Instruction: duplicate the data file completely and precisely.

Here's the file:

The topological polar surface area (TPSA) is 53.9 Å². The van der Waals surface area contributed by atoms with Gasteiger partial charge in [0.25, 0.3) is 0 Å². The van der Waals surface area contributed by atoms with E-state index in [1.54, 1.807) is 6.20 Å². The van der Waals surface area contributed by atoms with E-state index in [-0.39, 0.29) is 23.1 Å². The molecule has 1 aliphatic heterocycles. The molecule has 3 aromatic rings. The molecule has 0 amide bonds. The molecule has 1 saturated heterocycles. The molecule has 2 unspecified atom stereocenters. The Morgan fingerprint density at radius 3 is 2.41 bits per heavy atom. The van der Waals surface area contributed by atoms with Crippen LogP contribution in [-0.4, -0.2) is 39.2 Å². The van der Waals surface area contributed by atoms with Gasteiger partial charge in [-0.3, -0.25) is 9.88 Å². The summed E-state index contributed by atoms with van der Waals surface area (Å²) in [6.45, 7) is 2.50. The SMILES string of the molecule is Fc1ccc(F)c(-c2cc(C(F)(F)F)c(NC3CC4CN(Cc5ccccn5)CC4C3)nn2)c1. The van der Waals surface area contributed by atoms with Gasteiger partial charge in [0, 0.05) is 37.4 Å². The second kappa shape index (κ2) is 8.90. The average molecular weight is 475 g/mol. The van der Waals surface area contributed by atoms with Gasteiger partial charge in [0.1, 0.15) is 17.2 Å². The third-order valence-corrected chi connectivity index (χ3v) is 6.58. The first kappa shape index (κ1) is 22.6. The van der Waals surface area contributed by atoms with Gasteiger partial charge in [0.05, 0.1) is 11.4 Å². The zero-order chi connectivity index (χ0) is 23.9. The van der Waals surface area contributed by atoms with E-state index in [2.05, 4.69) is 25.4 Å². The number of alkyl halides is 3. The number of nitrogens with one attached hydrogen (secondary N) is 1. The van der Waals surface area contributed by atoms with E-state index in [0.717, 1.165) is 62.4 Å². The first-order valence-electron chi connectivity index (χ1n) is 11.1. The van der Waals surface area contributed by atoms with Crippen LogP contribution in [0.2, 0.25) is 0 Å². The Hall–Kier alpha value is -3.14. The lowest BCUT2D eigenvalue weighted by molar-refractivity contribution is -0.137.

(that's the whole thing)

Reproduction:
The topological polar surface area (TPSA) is 53.9 Å². The van der Waals surface area contributed by atoms with Gasteiger partial charge in [0.25, 0.3) is 0 Å². The van der Waals surface area contributed by atoms with E-state index in [1.54, 1.807) is 6.20 Å². The van der Waals surface area contributed by atoms with E-state index in [-0.39, 0.29) is 23.1 Å². The molecule has 1 aliphatic heterocycles. The molecule has 3 aromatic rings. The molecule has 0 amide bonds. The molecule has 1 saturated heterocycles. The molecule has 2 unspecified atom stereocenters. The Morgan fingerprint density at radius 3 is 2.41 bits per heavy atom. The van der Waals surface area contributed by atoms with Crippen LogP contribution in [-0.4, -0.2) is 39.2 Å². The van der Waals surface area contributed by atoms with Gasteiger partial charge in [-0.3, -0.25) is 9.88 Å². The summed E-state index contributed by atoms with van der Waals surface area (Å²) in [6.45, 7) is 2.50. The SMILES string of the molecule is Fc1ccc(F)c(-c2cc(C(F)(F)F)c(NC3CC4CN(Cc5ccccn5)CC4C3)nn2)c1. The van der Waals surface area contributed by atoms with Gasteiger partial charge in [0, 0.05) is 37.4 Å². The second kappa shape index (κ2) is 8.90. The average molecular weight is 475 g/mol. The van der Waals surface area contributed by atoms with Gasteiger partial charge in [0.1, 0.15) is 17.2 Å². The third-order valence-corrected chi connectivity index (χ3v) is 6.58. The first kappa shape index (κ1) is 22.6. The van der Waals surface area contributed by atoms with Gasteiger partial charge in [0.05, 0.1) is 11.4 Å². The zero-order chi connectivity index (χ0) is 23.9. The van der Waals surface area contributed by atoms with E-state index in [2.05, 4.69) is 25.4 Å². The number of alkyl halides is 3. The number of nitrogens with one attached hydrogen (secondary N) is 1. The van der Waals surface area contributed by atoms with E-state index in [0.717, 1.165) is 62.4 Å². The first-order valence-electron chi connectivity index (χ1n) is 11.1. The van der Waals surface area contributed by atoms with Crippen LogP contribution in [0.2, 0.25) is 0 Å². The Hall–Kier alpha value is -3.14. The lowest BCUT2D eigenvalue weighted by molar-refractivity contribution is -0.137.